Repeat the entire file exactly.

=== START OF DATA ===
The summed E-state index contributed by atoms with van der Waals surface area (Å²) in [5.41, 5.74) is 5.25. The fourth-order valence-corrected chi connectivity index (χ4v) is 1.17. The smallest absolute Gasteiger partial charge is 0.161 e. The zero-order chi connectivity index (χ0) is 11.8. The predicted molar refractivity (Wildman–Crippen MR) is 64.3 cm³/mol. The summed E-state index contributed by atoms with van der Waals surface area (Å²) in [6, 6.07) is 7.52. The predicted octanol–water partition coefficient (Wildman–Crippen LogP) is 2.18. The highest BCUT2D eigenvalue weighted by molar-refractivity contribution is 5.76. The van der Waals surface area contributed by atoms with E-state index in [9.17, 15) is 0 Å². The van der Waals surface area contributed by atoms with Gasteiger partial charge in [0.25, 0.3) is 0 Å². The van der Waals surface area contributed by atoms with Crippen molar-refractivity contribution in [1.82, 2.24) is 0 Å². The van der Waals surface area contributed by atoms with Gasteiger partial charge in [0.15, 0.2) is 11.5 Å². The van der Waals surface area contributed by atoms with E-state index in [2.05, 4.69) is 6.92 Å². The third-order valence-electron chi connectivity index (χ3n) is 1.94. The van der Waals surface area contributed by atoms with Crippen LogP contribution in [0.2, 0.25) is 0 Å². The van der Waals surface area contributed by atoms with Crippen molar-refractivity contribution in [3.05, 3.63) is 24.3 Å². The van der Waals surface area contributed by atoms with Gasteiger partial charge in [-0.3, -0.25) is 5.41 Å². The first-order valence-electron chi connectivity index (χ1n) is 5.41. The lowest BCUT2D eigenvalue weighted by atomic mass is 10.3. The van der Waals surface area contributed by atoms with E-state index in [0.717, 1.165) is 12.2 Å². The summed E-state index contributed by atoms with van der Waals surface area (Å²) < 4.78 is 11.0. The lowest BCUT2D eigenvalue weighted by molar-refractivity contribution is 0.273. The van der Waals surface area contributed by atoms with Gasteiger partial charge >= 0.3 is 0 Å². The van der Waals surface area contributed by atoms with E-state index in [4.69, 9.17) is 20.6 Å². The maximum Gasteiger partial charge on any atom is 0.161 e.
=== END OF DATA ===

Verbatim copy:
The summed E-state index contributed by atoms with van der Waals surface area (Å²) in [5.41, 5.74) is 5.25. The fourth-order valence-corrected chi connectivity index (χ4v) is 1.17. The smallest absolute Gasteiger partial charge is 0.161 e. The zero-order chi connectivity index (χ0) is 11.8. The predicted molar refractivity (Wildman–Crippen MR) is 64.3 cm³/mol. The summed E-state index contributed by atoms with van der Waals surface area (Å²) in [6, 6.07) is 7.52. The predicted octanol–water partition coefficient (Wildman–Crippen LogP) is 2.18. The highest BCUT2D eigenvalue weighted by molar-refractivity contribution is 5.76. The van der Waals surface area contributed by atoms with E-state index in [9.17, 15) is 0 Å². The van der Waals surface area contributed by atoms with Gasteiger partial charge in [0.25, 0.3) is 0 Å². The van der Waals surface area contributed by atoms with Crippen molar-refractivity contribution in [1.82, 2.24) is 0 Å². The van der Waals surface area contributed by atoms with Gasteiger partial charge in [0.15, 0.2) is 11.5 Å². The van der Waals surface area contributed by atoms with E-state index in [2.05, 4.69) is 6.92 Å². The third-order valence-electron chi connectivity index (χ3n) is 1.94. The van der Waals surface area contributed by atoms with Crippen LogP contribution in [0.2, 0.25) is 0 Å². The van der Waals surface area contributed by atoms with Crippen molar-refractivity contribution in [3.05, 3.63) is 24.3 Å². The van der Waals surface area contributed by atoms with Gasteiger partial charge in [-0.3, -0.25) is 5.41 Å². The first-order valence-electron chi connectivity index (χ1n) is 5.41. The lowest BCUT2D eigenvalue weighted by atomic mass is 10.3. The van der Waals surface area contributed by atoms with E-state index in [0.717, 1.165) is 12.2 Å². The summed E-state index contributed by atoms with van der Waals surface area (Å²) < 4.78 is 11.0. The lowest BCUT2D eigenvalue weighted by molar-refractivity contribution is 0.273. The van der Waals surface area contributed by atoms with Gasteiger partial charge >= 0.3 is 0 Å². The van der Waals surface area contributed by atoms with E-state index in [4.69, 9.17) is 20.6 Å². The maximum Gasteiger partial charge on any atom is 0.161 e.